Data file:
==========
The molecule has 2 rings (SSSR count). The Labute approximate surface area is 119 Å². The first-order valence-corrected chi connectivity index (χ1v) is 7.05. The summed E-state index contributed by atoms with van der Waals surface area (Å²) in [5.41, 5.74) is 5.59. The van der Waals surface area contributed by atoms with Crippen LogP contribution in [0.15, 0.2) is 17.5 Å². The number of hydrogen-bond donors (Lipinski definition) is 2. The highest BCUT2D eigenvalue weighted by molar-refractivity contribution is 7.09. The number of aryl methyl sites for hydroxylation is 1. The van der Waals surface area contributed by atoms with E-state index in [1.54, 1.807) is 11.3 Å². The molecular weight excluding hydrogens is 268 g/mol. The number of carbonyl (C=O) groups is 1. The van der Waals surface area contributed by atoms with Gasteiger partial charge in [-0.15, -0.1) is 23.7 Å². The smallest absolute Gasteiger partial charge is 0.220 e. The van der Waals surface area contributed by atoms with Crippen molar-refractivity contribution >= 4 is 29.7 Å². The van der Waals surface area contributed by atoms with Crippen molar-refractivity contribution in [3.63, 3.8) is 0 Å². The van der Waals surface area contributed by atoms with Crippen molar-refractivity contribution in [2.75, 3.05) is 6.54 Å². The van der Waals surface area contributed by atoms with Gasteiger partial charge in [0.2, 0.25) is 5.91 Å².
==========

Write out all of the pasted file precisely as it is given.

The molecule has 2 rings (SSSR count). The Labute approximate surface area is 119 Å². The first-order valence-corrected chi connectivity index (χ1v) is 7.05. The summed E-state index contributed by atoms with van der Waals surface area (Å²) in [5.41, 5.74) is 5.59. The van der Waals surface area contributed by atoms with Crippen LogP contribution in [0.15, 0.2) is 17.5 Å². The number of hydrogen-bond donors (Lipinski definition) is 2. The highest BCUT2D eigenvalue weighted by molar-refractivity contribution is 7.09. The number of aryl methyl sites for hydroxylation is 1. The van der Waals surface area contributed by atoms with E-state index in [1.54, 1.807) is 11.3 Å². The molecular weight excluding hydrogens is 268 g/mol. The number of carbonyl (C=O) groups is 1. The van der Waals surface area contributed by atoms with Gasteiger partial charge in [-0.15, -0.1) is 23.7 Å². The smallest absolute Gasteiger partial charge is 0.220 e. The van der Waals surface area contributed by atoms with Crippen molar-refractivity contribution >= 4 is 29.7 Å². The van der Waals surface area contributed by atoms with Crippen molar-refractivity contribution in [3.63, 3.8) is 0 Å². The van der Waals surface area contributed by atoms with Crippen molar-refractivity contribution in [2.75, 3.05) is 6.54 Å². The van der Waals surface area contributed by atoms with Gasteiger partial charge in [0.2, 0.25) is 5.91 Å².